So here’s the story!

Jazzles ELA excels in engaged learning! Seriously you could stake the proverbial house on Jazzles versus any other program to engage today’s diversified classes.
It’s one of my hobby horses because it is so important yet no one seems to care!

So we were both somewhat overwhelmed by the followng response from Professor John Sizemore, M.Ed., who teaches in the highly respected Annsley Frazier Thornton School of Education. He’s a bit of an expert in this area. His resume notes: “John brings a practitioner’s perspective to the students entering the field of education or honing their skills to be principals. He has served in many administrative roles in public education, most recently as assistant superintendent in the 100,000 student Jefferson County Public Schools. John has served as consultant to a variety of urban and rural districts across the country, focusing on restructuring schools. Additionally, John has published articles on teacher advisory programs and principal leadership in restructuring the middle school. John received his B.A. in Social Studies, his MA in Guidance and Counseling, and his Rank I in Supervision and Instruction from Eastern Kentucky University.”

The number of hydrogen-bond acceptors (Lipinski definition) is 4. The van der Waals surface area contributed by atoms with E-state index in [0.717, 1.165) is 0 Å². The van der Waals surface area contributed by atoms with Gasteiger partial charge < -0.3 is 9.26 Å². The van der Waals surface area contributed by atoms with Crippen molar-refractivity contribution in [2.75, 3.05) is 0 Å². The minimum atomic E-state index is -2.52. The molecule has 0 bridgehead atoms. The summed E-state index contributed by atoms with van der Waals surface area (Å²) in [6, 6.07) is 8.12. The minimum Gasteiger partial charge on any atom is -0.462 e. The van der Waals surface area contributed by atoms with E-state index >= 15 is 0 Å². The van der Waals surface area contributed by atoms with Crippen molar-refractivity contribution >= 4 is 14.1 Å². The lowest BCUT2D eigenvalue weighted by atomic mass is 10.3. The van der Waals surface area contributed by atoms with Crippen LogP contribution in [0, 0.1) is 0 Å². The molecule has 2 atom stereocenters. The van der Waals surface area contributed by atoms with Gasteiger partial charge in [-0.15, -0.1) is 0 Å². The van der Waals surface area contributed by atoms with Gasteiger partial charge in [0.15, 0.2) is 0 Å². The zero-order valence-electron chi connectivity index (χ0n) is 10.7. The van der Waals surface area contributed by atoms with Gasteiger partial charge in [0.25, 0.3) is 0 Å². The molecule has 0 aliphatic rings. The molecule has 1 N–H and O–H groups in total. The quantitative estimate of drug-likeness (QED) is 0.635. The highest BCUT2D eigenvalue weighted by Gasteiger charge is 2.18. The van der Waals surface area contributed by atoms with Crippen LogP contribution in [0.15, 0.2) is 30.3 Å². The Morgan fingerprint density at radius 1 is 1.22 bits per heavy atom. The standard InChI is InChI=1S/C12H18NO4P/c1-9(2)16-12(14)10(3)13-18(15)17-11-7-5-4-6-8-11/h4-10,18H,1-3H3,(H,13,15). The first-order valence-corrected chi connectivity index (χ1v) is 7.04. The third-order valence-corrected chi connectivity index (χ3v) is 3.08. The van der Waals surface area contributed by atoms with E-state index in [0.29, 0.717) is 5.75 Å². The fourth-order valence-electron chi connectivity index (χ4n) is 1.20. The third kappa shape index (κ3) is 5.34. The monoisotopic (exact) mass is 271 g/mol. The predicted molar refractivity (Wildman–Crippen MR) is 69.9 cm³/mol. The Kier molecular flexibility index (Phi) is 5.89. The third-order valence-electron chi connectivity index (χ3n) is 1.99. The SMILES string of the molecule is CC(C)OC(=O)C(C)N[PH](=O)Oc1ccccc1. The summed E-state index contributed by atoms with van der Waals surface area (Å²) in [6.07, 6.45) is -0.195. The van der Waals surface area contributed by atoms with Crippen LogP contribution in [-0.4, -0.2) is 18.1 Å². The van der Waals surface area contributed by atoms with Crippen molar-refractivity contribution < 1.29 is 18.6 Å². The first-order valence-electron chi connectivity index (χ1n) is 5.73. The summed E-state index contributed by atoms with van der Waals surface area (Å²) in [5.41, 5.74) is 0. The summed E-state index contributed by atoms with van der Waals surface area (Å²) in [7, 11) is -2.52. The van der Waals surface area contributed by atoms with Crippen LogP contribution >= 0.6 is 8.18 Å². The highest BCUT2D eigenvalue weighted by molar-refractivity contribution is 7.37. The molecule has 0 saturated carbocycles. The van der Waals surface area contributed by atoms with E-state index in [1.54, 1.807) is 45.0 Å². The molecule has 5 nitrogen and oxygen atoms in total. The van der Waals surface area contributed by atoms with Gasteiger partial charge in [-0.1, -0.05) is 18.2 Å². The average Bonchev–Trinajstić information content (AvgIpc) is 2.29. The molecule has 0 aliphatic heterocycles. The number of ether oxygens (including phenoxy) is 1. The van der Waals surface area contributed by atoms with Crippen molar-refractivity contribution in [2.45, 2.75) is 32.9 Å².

If you are a member of LinkedIn, you can reference the article by clicking this link: 27 Ways To Increase Student Engagement In Learning

Here’s what Professor Sizemore had to say:
“Maria, I totally concur with Kevin. School leaders and teachers speak of rigor, but it is really just talk. Until you measure rigor, it is all conjecture. With research I have been doing on rigor and engagement, in over 40 schools engagement follows rigor. As goes rigor so goes engagement. Early on l speculated active learning was the trigger to engagement, meaning that if you pedagogically tended to active learning that rigor would result. After more than 20,000 observations, it is clear rigor (thinking level) is at the top of the food chain. In every school’s data, when rigor increases so does engagement. You can have high engagement, but it is resting on the good nature of compliant students. This was determined by schools results that had high engagement, but very, very low rigor. In this case, it was a rural school district with students that did what the teacher asked.

Kevin is so right on with his analysis. School and teacher leaders talk of rigor and engagement, but until you measure these areas, you do to know. Thankfully, I have developed a quick assessment tool to get empirical results. The schools with whom we work know the difficulty of trying to change rigor and engagement. The difficulty in improving schools is In knowing how to change systems which then change school results.

We have found school leaders are challenged with knowing what to do too change results. It is not more PD, but the right PD which focuses on how to increase rigor,
By John Sizemore”

At long last we have found someone who knows how to measure rigor – we hope to use his assessment tool either directly or as the basis for a thesis. If you know anyone interested in this, please have them contact me.